Google’s ranking bug deranks sites on weekends

Google's ranking bug deranks sites on weekends

Multiple discussions on the Google support forum draw attention to a possible bug in Google’s algorithm that causes certain generic top-level domains (gTLDs) to disappear entirely from search engine results pages (SERPs). Multiple publishers with the same type of gTLD are reporting the exact same Google weekend ranking error.

What they all have in common is the type of domain name and a complete disappearance from the Google SERPs over the weekend, some can’t even rank for their site names.

This issue came to light in a tweet by Olesia Korobka (@Giridja):

The question is whether all .media, club, clinic, etc. websites. experience the problem? Or could it be a mix of locality and tld or something else?

— 🐝 Olesia Korobka 💙💛🐝 (@Giridja) January 16, 2024

These issues are affecting a form of gTLD also known as a ICANN-era generic top-level domains. These are domains like .academy, .car, .care, etc.

The person who recently reported the issue shared a graph showing traffic on the site crashing roughly every weekend and coming back up on Monday. They reported that this pattern began in November.

Is this a quality issue?

In my opinion, this does not look like a quality issue. A quality issue affects rankings every day of the week, all month long.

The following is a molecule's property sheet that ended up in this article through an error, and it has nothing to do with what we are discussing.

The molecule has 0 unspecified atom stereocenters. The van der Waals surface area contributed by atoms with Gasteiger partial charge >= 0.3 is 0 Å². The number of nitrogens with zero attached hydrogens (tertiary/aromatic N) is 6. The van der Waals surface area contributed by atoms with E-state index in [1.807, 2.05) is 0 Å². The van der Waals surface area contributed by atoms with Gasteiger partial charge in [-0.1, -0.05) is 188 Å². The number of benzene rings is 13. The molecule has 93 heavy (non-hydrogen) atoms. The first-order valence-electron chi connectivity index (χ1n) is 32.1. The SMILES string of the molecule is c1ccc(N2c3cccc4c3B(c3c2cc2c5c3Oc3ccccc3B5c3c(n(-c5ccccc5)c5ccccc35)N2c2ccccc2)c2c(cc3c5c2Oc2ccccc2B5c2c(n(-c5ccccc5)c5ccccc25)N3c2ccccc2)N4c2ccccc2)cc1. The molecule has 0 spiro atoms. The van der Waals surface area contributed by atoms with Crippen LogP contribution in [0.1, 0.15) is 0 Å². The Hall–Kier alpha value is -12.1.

Google’s weekend ranking error is limited to certain domain types and weekends only.

Is this a cyclical problem?

A reasonable assumption is that maybe traffic dries up over the weekend, that’s totally normal, right?

But it’s not just the traffic that drops on the weekends, but the actual rankings, including the website’s name. It seems like a complete de-indexing every weekend. Also, this seems to be happening with specific types of generic top-level domains.

So no, this is no ordinary weekend traffic phenomenon.

Google weekend ranking error

The person who posted the support question for Google listed 14 URLs from other gTLD-related support threads that had similar problems, of which nine of the 14, 64%, were from January 2024 and the first of the list was from 11/24/2023. .

We can’t presume to be a complete list of support threads on this topic, but it seems extraordinary that there are so many this year experiencing the same strange weekend deindexing pattern, and that it’s happening with these custom gTLDs.

A sample of classification anomaly reports

From 1/3/2024A publisher with a .consulting gTLD wrote:

“Our company website seems to be disappearing from Google search engine results every other day, resulting in a significant loss of traffic. None of our websites are showing up on Google during these periods and we are struggling to understand the root cause of this recurring problem.”

From end of Decemberanother publisher with a shared .club gTLD a screenshot from their Search Console showing a similar ranking and blocking cycle.

Screenshot of the deindexing pattern

From 15/12/2023:

“Traffic is down every weekend
As of 2 weeks ago, our traffic started dropping every weekend.
It’s not so much the drop – less weekend traffic is normal. It’s the context that’s really weird: We’ve noticed that pages on our site aren’t showing for keywords that they normally rank very well for. This includes our brand; site disappears from SERPs around Friday and returns Sunday/Monday.”

From January 5, 2024: